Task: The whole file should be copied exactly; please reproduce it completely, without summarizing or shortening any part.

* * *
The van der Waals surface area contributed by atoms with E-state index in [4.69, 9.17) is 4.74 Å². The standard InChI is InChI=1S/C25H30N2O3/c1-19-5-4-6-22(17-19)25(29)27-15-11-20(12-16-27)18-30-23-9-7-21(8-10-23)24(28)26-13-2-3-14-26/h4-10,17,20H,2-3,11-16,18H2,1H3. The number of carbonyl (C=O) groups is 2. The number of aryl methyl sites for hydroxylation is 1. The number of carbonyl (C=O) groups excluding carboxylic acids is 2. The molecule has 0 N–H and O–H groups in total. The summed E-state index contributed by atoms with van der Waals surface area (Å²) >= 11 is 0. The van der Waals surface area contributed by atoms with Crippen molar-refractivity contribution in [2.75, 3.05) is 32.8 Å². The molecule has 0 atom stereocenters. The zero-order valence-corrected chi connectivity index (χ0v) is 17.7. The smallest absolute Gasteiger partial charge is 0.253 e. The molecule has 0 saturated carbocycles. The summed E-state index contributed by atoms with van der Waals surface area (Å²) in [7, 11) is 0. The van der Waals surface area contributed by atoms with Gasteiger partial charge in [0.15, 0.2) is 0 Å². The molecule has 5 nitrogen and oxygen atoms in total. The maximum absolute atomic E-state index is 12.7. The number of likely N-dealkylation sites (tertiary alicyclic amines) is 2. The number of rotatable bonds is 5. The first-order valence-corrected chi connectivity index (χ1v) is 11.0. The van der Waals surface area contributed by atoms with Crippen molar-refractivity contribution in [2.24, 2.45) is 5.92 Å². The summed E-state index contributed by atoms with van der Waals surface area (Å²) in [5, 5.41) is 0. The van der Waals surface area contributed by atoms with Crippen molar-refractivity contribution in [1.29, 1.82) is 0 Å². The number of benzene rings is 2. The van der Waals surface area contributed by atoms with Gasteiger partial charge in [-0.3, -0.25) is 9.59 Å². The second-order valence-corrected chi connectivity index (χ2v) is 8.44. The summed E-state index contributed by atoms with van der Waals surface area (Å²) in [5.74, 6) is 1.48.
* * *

The van der Waals surface area contributed by atoms with E-state index in [4.69, 9.17) is 4.74 Å². The standard InChI is InChI=1S/C25H30N2O3/c1-19-5-4-6-22(17-19)25(29)27-15-11-20(12-16-27)18-30-23-9-7-21(8-10-23)24(28)26-13-2-3-14-26/h4-10,17,20H,2-3,11-16,18H2,1H3. The number of carbonyl (C=O) groups is 2. The number of aryl methyl sites for hydroxylation is 1. The number of carbonyl (C=O) groups excluding carboxylic acids is 2. The molecule has 0 N–H and O–H groups in total. The summed E-state index contributed by atoms with van der Waals surface area (Å²) >= 11 is 0. The van der Waals surface area contributed by atoms with Crippen molar-refractivity contribution in [2.75, 3.05) is 32.8 Å². The molecule has 0 atom stereocenters. The zero-order valence-corrected chi connectivity index (χ0v) is 17.7. The smallest absolute Gasteiger partial charge is 0.253 e. The molecule has 0 saturated carbocycles. The summed E-state index contributed by atoms with van der Waals surface area (Å²) in [7, 11) is 0. The van der Waals surface area contributed by atoms with Gasteiger partial charge in [0.15, 0.2) is 0 Å². The molecule has 5 nitrogen and oxygen atoms in total. The maximum absolute atomic E-state index is 12.7. The number of likely N-dealkylation sites (tertiary alicyclic amines) is 2. The number of rotatable bonds is 5. The first-order valence-corrected chi connectivity index (χ1v) is 11.0. The van der Waals surface area contributed by atoms with Crippen molar-refractivity contribution in [2.24, 2.45) is 5.92 Å². The summed E-state index contributed by atoms with van der Waals surface area (Å²) in [5, 5.41) is 0. The van der Waals surface area contributed by atoms with Crippen molar-refractivity contribution in [1.29, 1.82) is 0 Å². The number of benzene rings is 2. The van der Waals surface area contributed by atoms with Gasteiger partial charge in [-0.3, -0.25) is 9.59 Å². The second-order valence-corrected chi connectivity index (χ2v) is 8.44. The summed E-state index contributed by atoms with van der Waals surface area (Å²) in [5.74, 6) is 1.48.